“The Injuries Keep On Coming”

The Mets may not be America’s team but they sure seem to that of Blue Shield Blue Cross. As hard as it is to believe, Mets players are getting hurt at a faster rate than they were in either 2015 or 2016.  It is a forgone conclusion that pitching ace Noah Syndergaard won’t be back until after the All-Star Game break at the earliest while closer Jeurys Familia will be lucky to get back on the mound by Labor Day. Very few expect team captain and third baseman David Wright to ever play a game again.  Last Wednesday the Mets suffered a trifecta of injuries in their 9-4 win over the Cubs.Starting pitcher Matt Harvey had to be pulled after the fourth inning. He had given up three mammoth homers but was most galling to manager Terry Collins was that he had to ask his pitching coach, Dan Warthen, if Harvey was capable of throwing fastballs because he was unable to crack 90 mph on the radar gun. It turns out that he has a very dead arm and you have to wonder if the one-time toast of the town is over the hill.

     Centerfielder Juan Lagares broke his thumb diving for a ball. If this sounds familiar, it’s because the same thing happened last year. The biggest blow was hot-hitting second baseman Neil Walker tearing a ligament in his leg running out a bunt to first base. Ironically, he had suffered an inflamed knee the week before but was able to avoid the disabled list when the swelling was reduced significantly. The one bit of good news was that outfielder Michael Conforto did not have to go on the disabled list after experiencing discomfort in his back ten days ago. He missed three games against the Cubs but returned for the series with the Washington Nationals although he did struggle at the plate when he returned. Since a lot of us experience occasional dorsal pain I asked Conforto what he did to recuperate. “I used a heating pad and stretching exercises that were suggested by the Mets’ training staff,” he replied.

    Curtis Granderson suffered through a calf injury in 2016 and needed surgery to repair a torn ligament in his thumb following the 2015 season, but the 36 year-old Mets outfielder has managed to beat the team’s injury jinx so far in 2017. Last week, Granderson, one of baseball’s stellar citizens (he was named the recipient of the Roberto Clemente Award for community service by Major League Baseball last October) was nominated for the Muhammad Ali Humanitarian Award at July’s ESPY Awards slated for the day after the All-Star Game in LA. “I probably won’t be there because I have a kids baseball clinic in Chicago (Grandy’s hometown) the next morning. Thank goodness for Skype!” he told me with a smile. Last week commemorated a pair of milestone anniversaries for Mets fans with one pleasant and the other not. Let’s start with the more upbeat. On June 16, 1997 the Mets defeated the Yankees 6-0 in the first-ever regular season Subway Series game. Dave Mlicki, was the starter winner for the Amazins. When I spoke to him a few years ago he told me that was unquestionably the highlight of his career and he was a pretty good pitcher.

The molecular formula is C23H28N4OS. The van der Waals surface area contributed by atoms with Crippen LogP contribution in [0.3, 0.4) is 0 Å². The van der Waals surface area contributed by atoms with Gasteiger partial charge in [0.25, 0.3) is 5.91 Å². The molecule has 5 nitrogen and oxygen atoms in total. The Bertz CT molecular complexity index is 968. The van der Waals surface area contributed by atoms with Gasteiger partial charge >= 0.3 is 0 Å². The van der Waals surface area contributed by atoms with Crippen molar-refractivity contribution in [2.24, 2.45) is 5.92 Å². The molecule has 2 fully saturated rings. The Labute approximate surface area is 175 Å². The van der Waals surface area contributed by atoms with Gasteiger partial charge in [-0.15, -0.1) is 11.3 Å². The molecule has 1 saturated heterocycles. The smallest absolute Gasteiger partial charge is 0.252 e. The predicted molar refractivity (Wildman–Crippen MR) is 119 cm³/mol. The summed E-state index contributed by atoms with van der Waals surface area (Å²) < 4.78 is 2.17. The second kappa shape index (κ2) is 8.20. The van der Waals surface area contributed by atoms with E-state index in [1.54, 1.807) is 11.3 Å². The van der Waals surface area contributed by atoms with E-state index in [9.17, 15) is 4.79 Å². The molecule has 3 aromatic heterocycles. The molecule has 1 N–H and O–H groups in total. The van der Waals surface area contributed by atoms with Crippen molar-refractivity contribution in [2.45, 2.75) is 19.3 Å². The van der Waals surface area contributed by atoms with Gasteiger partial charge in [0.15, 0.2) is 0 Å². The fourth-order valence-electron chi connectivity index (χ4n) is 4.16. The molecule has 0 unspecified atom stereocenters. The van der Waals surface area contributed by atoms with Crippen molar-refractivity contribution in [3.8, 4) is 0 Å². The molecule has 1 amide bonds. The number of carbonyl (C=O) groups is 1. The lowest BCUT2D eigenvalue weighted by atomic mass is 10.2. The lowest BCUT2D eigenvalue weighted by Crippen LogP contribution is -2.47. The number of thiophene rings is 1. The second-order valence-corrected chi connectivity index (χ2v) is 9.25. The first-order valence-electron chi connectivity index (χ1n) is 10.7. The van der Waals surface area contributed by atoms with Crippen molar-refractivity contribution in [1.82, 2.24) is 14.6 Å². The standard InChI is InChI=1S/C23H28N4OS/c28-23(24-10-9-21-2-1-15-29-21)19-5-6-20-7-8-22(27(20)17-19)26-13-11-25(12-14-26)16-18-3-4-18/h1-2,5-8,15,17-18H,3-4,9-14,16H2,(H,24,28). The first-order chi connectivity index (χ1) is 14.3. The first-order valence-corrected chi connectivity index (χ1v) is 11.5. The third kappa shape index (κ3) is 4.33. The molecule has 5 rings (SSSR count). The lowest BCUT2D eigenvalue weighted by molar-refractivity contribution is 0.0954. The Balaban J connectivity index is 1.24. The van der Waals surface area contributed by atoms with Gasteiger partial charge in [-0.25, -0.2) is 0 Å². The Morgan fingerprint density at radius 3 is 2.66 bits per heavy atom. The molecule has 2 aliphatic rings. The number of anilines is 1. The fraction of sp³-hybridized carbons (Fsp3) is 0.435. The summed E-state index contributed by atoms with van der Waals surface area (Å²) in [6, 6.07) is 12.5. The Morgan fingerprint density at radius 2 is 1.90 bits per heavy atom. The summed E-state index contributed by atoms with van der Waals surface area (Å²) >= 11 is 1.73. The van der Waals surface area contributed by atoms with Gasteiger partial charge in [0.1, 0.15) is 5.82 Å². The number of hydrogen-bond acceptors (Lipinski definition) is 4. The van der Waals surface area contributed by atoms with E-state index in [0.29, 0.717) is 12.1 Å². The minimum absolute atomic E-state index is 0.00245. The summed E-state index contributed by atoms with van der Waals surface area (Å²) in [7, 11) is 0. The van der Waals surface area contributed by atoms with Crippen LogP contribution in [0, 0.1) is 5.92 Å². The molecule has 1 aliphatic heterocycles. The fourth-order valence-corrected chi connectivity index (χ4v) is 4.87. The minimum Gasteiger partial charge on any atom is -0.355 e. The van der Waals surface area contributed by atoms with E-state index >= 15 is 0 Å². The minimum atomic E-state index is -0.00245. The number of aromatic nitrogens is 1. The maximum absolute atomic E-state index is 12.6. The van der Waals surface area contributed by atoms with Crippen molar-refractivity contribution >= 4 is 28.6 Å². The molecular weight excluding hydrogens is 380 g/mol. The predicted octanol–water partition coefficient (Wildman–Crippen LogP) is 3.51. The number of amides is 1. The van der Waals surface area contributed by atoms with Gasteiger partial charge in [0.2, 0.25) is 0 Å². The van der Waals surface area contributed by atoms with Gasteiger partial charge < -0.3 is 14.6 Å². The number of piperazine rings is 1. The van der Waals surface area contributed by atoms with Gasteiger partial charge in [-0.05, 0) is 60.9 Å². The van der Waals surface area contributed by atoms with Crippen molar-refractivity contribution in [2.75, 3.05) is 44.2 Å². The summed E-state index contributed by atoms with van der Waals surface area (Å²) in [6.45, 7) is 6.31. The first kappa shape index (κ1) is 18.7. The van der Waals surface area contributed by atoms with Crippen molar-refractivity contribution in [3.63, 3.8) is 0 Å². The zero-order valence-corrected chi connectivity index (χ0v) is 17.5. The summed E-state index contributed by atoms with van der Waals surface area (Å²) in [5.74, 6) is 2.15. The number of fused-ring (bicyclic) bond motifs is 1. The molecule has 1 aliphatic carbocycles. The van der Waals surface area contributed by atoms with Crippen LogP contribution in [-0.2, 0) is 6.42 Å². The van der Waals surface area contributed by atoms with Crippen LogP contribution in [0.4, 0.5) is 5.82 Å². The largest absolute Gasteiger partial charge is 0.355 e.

On June 15, 1977, the Mets traded the greatest player in their history, Tom Seaver, to the Cincinnati Reds after he and then team president M. Donald Grant had a number of disagreements ranging from is compensation to the team’s reluctance to get involved with free agency which had only started two years earlier. Attendance declined dramatically and the team became a cellar-dweller for the rest of the ‘70s and even into the early ‘80s. Discussion of the Seaver trade of 40 years ago still makes Mets fans apoplectic. David Ross was a big league catcher for 15 years and called it a career after his last team, the Chicago Cubs, won the World Series last fall. Although he only played two years for the Cubs, he quickly became a beloved player to fans in the Windy City. A few days after winning the World Series, a few members of the Cubs, and arguably their biggest celebrity fan, Bill Murray, took part in a pair of “Saturday Night Live” skits. I asked Ross, who is currently a baseball analyst for ESPN and was working Friday night’s Nationals-Mets game, about his recollections of his appearance on SNL.

    “We got to the NBC Studios around 4 PM on Saturday and we quickly had to learn a song-and-dance routine as well as our lines. To say that I was out of my comfort zone was an understatement. My heart was racing. I was going to be on live television in less than eight hours.” Ross performed so well that the producers of ABC’s “Dancing With The Stars” asked him to take part in their spring 2017 episodes and he lasted far longer than most of the other celebrity contestants.  (Photo Arturo Pardavila)

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